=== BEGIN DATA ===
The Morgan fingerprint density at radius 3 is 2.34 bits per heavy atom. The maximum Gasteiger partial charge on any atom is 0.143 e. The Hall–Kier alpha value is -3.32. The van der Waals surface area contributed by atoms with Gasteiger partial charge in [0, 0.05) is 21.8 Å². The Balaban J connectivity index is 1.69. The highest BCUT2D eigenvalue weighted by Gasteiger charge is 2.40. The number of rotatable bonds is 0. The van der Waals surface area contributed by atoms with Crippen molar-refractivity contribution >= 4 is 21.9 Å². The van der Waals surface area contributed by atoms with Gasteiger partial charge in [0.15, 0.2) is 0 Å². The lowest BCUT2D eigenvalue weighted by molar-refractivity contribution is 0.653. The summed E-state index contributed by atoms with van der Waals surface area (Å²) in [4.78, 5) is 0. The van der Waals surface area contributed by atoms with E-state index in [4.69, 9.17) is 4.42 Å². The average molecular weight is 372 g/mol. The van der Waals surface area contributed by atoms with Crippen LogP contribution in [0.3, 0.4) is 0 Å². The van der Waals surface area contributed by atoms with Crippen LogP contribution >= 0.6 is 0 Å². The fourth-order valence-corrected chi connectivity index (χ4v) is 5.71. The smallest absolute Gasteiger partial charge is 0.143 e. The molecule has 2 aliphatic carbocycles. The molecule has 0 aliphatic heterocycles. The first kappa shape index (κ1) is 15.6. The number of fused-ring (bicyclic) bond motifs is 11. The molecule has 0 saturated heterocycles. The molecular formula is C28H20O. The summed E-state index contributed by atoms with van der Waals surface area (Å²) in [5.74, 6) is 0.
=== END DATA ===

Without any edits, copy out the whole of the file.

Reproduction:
The Morgan fingerprint density at radius 3 is 2.34 bits per heavy atom. The maximum Gasteiger partial charge on any atom is 0.143 e. The Hall–Kier alpha value is -3.32. The van der Waals surface area contributed by atoms with Gasteiger partial charge in [0, 0.05) is 21.8 Å². The Balaban J connectivity index is 1.69. The highest BCUT2D eigenvalue weighted by Gasteiger charge is 2.40. The number of rotatable bonds is 0. The van der Waals surface area contributed by atoms with Crippen molar-refractivity contribution >= 4 is 21.9 Å². The van der Waals surface area contributed by atoms with Gasteiger partial charge in [0.15, 0.2) is 0 Å². The lowest BCUT2D eigenvalue weighted by molar-refractivity contribution is 0.653. The summed E-state index contributed by atoms with van der Waals surface area (Å²) in [4.78, 5) is 0. The van der Waals surface area contributed by atoms with E-state index in [4.69, 9.17) is 4.42 Å². The average molecular weight is 372 g/mol. The van der Waals surface area contributed by atoms with Crippen LogP contribution in [0.3, 0.4) is 0 Å². The van der Waals surface area contributed by atoms with Crippen LogP contribution >= 0.6 is 0 Å². The fourth-order valence-corrected chi connectivity index (χ4v) is 5.71. The smallest absolute Gasteiger partial charge is 0.143 e. The molecule has 2 aliphatic carbocycles. The molecule has 0 aliphatic heterocycles. The first kappa shape index (κ1) is 15.6. The number of fused-ring (bicyclic) bond motifs is 11. The molecule has 0 saturated heterocycles. The molecular formula is C28H20O. The summed E-state index contributed by atoms with van der Waals surface area (Å²) in [5.74, 6) is 0.